Bathtime is an important part of our evening ritual. For both of my daughters, time in the tub signals the end of the day, and they know the pouring and splashing and washing and rinsing will soon give way to pajamas, storytime, and lights out.
Now that my girls are older, I bathe them together every night. This works nicely for me because they love to play together in the tub, and I find I can bring a magazine, book, or my daily docket for the following day to keep me occupied as I sit closeby to supervise the bathtime play. While this does offer some much-needed wind-down time for me, it occurred to me a few weeks ago that bathing the girls could also provide me with just a few minutes to be mindful in my end-of-the-day connection with my girls.
What does a bathtime meditation look like? Here are three ideas to get you started:
As I bathe each daughter, I might say a simple prayer like, “Thank you, God, for these sweet little feet. May they carry her to exciting places to do life-changing things someday,” or “What a blessing this chubby cheeks are to me. May her smile be an encouragement to everyone she encounters.”
Even if you aren’t a participant in organized religion, you might think of ways to speak positive thoughts over your children as you spend a few mindful minutes bathing them.
Whether your child is six weeks or six years old, I think it is important to model gratitude. You might say something like, “I’m so thankful we got to go to the library today! We have so many new books to read!” or “I am so thankful for the visit from Grandma and Grandpa. They love you so much.”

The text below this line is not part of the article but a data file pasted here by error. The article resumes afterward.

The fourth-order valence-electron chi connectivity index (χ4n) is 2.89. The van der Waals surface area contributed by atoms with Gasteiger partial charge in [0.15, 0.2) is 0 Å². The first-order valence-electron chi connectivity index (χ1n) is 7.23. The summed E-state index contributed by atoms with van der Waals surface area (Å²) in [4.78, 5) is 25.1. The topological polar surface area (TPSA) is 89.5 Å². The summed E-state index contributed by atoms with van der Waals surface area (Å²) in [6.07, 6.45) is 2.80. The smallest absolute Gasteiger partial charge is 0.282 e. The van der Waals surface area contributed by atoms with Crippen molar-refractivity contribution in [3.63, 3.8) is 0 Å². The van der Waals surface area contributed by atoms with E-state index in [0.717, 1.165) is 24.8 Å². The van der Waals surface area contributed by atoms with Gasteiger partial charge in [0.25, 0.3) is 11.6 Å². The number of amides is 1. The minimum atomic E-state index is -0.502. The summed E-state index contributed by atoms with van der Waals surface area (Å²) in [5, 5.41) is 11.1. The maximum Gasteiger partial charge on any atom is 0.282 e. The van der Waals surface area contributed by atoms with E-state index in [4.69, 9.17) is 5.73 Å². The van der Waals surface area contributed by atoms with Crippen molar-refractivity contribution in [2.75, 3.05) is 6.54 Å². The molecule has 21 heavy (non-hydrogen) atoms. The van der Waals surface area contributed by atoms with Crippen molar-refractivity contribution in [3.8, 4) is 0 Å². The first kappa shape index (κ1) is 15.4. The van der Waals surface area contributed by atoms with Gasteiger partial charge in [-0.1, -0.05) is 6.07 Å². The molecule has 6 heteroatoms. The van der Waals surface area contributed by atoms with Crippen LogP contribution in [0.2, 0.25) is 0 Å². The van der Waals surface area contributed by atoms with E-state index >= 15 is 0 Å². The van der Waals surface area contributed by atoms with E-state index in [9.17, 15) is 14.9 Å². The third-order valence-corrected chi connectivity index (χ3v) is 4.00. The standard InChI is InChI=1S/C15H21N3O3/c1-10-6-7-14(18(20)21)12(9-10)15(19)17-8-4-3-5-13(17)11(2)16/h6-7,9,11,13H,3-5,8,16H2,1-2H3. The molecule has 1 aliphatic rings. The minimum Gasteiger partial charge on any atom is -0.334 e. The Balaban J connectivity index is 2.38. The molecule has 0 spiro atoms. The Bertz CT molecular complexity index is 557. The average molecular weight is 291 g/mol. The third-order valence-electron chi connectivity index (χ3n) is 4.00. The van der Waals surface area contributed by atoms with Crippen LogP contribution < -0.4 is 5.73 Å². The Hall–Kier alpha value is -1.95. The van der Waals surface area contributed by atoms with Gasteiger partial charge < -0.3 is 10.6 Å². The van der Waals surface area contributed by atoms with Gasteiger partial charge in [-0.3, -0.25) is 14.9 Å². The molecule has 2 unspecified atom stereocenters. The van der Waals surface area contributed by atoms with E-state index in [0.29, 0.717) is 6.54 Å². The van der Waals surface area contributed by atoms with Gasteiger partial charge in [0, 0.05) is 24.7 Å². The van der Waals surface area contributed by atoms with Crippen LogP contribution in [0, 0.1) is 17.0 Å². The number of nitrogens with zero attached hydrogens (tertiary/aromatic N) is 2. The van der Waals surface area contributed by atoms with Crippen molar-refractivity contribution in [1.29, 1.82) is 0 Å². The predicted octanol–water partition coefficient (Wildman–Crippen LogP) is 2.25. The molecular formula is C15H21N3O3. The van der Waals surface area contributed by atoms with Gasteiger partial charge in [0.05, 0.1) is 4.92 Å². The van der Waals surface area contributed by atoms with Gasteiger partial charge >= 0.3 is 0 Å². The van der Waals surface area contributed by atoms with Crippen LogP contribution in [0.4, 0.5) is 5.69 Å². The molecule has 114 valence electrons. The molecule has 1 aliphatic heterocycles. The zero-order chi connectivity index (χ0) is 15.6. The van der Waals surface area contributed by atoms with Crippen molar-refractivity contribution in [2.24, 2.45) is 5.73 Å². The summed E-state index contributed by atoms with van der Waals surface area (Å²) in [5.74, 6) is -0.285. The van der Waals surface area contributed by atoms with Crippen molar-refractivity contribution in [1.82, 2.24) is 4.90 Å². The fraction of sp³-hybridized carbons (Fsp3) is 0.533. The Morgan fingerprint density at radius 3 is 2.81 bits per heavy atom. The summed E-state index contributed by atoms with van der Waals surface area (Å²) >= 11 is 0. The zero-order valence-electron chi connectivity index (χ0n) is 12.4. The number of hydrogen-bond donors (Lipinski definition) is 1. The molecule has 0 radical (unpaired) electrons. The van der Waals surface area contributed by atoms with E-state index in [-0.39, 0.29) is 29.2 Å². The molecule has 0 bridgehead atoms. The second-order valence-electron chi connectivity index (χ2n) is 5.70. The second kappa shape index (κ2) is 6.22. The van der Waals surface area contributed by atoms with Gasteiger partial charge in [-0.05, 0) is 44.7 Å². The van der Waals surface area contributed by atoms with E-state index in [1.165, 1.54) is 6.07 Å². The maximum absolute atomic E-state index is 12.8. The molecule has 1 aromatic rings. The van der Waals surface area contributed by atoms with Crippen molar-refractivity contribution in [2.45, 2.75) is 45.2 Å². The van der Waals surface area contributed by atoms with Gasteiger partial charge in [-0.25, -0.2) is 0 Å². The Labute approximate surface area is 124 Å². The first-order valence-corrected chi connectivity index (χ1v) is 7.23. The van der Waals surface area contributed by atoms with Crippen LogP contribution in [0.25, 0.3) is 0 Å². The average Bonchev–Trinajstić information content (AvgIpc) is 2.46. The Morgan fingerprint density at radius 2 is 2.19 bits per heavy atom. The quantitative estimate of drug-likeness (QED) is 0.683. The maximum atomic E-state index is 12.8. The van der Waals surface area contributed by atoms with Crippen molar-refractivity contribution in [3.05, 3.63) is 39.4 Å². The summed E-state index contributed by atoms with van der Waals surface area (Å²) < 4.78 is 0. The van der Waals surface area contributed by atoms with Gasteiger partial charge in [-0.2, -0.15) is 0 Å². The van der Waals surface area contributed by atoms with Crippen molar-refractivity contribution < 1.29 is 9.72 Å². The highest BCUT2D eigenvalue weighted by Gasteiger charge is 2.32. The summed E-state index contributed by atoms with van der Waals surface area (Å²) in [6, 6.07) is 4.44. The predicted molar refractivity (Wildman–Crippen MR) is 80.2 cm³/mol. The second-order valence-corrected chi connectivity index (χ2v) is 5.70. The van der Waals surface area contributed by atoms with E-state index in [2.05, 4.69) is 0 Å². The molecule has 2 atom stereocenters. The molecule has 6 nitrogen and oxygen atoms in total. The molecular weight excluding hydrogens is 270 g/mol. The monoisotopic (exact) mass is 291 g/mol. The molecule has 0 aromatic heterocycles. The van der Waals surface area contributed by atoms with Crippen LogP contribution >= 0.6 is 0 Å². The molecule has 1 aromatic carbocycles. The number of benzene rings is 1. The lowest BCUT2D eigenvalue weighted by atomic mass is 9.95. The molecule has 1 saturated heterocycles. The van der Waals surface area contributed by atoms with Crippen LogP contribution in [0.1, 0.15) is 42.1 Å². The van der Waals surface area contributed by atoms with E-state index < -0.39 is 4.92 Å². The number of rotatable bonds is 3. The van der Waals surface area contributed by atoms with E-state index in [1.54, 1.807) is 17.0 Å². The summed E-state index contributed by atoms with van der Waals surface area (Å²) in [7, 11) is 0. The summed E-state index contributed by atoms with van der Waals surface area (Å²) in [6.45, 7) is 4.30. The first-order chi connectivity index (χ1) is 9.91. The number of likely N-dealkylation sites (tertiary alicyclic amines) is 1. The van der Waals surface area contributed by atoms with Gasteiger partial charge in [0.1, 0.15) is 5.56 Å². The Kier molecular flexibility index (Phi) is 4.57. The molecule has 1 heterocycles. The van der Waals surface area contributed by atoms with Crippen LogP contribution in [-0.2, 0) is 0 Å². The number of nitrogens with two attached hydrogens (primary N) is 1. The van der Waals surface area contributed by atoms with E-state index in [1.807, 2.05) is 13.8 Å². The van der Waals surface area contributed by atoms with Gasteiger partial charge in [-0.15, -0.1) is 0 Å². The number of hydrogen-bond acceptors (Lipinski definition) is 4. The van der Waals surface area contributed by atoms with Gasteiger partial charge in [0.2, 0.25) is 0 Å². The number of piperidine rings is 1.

As your children get older, encourage them to offer their own words of gratitude and appreciate for the day. The things my four year old comes up with to be thankful for always bring a smile to me.
This is particularly important to me at the end of the of a day that has been filled with more tears than giggles and more correction than encouragement. My oldest daughter when through a phase where one hundred was absolutely the biggest thing she could imagine, so I might say something like, “You know, I love you ONE HUNDRED!” Or I might tell my toddler, “Even if you marked on every wall in every house on every street, I would still love you so very, very much.”
Sometimes we get silly and say things like, “I’d love you even if your elbows looked like your knees and you had horsey breath!” and “If your hair looked like a rainbow and your nose looked like a blueberry, you’d be my most favorite rainbow-haired, blueberry-nosed person in the whole world!”
Now certainly, there are evenings when I really do just lose myself in the glossy, perfectly put-together pages of Martha Stewart Living or enjoy a few precious minutes with pen and paper and no one trying to grab them from my hands. And yet some evenings, it really works for me to turn the time spent kneeling beside the tub into a mindful, intentional, reflective celebration of my daughters and our day.
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photo courtesy of Ernst Moeksis